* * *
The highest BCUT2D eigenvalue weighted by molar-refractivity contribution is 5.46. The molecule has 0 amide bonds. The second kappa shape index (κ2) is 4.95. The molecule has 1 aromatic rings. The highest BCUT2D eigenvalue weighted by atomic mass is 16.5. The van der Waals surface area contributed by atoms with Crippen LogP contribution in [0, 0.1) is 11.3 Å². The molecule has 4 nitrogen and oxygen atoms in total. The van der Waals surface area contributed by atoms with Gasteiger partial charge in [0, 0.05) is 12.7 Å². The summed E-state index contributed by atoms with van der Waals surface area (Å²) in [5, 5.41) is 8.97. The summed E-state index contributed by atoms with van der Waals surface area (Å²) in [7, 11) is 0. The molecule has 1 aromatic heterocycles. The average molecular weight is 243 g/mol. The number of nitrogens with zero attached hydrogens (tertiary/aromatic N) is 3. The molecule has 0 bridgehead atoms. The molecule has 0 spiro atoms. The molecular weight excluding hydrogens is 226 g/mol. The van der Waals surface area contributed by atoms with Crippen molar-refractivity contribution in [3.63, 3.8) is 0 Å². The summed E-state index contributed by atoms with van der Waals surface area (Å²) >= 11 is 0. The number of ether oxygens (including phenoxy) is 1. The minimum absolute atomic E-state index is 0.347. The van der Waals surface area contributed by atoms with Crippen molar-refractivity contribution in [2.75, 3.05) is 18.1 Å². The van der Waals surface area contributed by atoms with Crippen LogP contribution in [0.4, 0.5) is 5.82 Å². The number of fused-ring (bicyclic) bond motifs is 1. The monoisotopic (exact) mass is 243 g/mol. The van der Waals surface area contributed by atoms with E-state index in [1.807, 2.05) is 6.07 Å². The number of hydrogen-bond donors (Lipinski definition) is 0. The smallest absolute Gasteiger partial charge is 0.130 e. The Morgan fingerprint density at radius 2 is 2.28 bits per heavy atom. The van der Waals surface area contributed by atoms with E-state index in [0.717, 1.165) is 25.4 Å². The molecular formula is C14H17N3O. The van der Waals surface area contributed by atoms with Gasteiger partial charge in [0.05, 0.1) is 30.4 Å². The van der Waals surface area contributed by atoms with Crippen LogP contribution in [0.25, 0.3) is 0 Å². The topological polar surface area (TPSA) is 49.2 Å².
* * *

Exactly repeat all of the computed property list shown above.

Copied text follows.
The highest BCUT2D eigenvalue weighted by molar-refractivity contribution is 5.46. The molecule has 0 amide bonds. The second kappa shape index (κ2) is 4.95. The molecule has 1 aromatic rings. The highest BCUT2D eigenvalue weighted by atomic mass is 16.5. The van der Waals surface area contributed by atoms with Crippen LogP contribution in [0, 0.1) is 11.3 Å². The molecule has 4 nitrogen and oxygen atoms in total. The van der Waals surface area contributed by atoms with Gasteiger partial charge in [0, 0.05) is 12.7 Å². The summed E-state index contributed by atoms with van der Waals surface area (Å²) in [5, 5.41) is 8.97. The summed E-state index contributed by atoms with van der Waals surface area (Å²) in [7, 11) is 0. The molecule has 1 aromatic heterocycles. The average molecular weight is 243 g/mol. The number of nitrogens with zero attached hydrogens (tertiary/aromatic N) is 3. The molecule has 0 bridgehead atoms. The molecule has 0 spiro atoms. The molecular weight excluding hydrogens is 226 g/mol. The van der Waals surface area contributed by atoms with Crippen molar-refractivity contribution in [3.63, 3.8) is 0 Å². The summed E-state index contributed by atoms with van der Waals surface area (Å²) >= 11 is 0. The number of ether oxygens (including phenoxy) is 1. The minimum absolute atomic E-state index is 0.347. The van der Waals surface area contributed by atoms with Crippen molar-refractivity contribution in [2.75, 3.05) is 18.1 Å². The van der Waals surface area contributed by atoms with Crippen LogP contribution in [0.4, 0.5) is 5.82 Å². The number of fused-ring (bicyclic) bond motifs is 1. The monoisotopic (exact) mass is 243 g/mol. The van der Waals surface area contributed by atoms with E-state index in [1.807, 2.05) is 6.07 Å². The number of hydrogen-bond donors (Lipinski definition) is 0. The smallest absolute Gasteiger partial charge is 0.130 e. The Morgan fingerprint density at radius 2 is 2.28 bits per heavy atom. The van der Waals surface area contributed by atoms with E-state index in [0.717, 1.165) is 25.4 Å². The molecular formula is C14H17N3O. The van der Waals surface area contributed by atoms with Gasteiger partial charge in [0.05, 0.1) is 30.4 Å². The van der Waals surface area contributed by atoms with Crippen LogP contribution in [0.25, 0.3) is 0 Å². The topological polar surface area (TPSA) is 49.2 Å².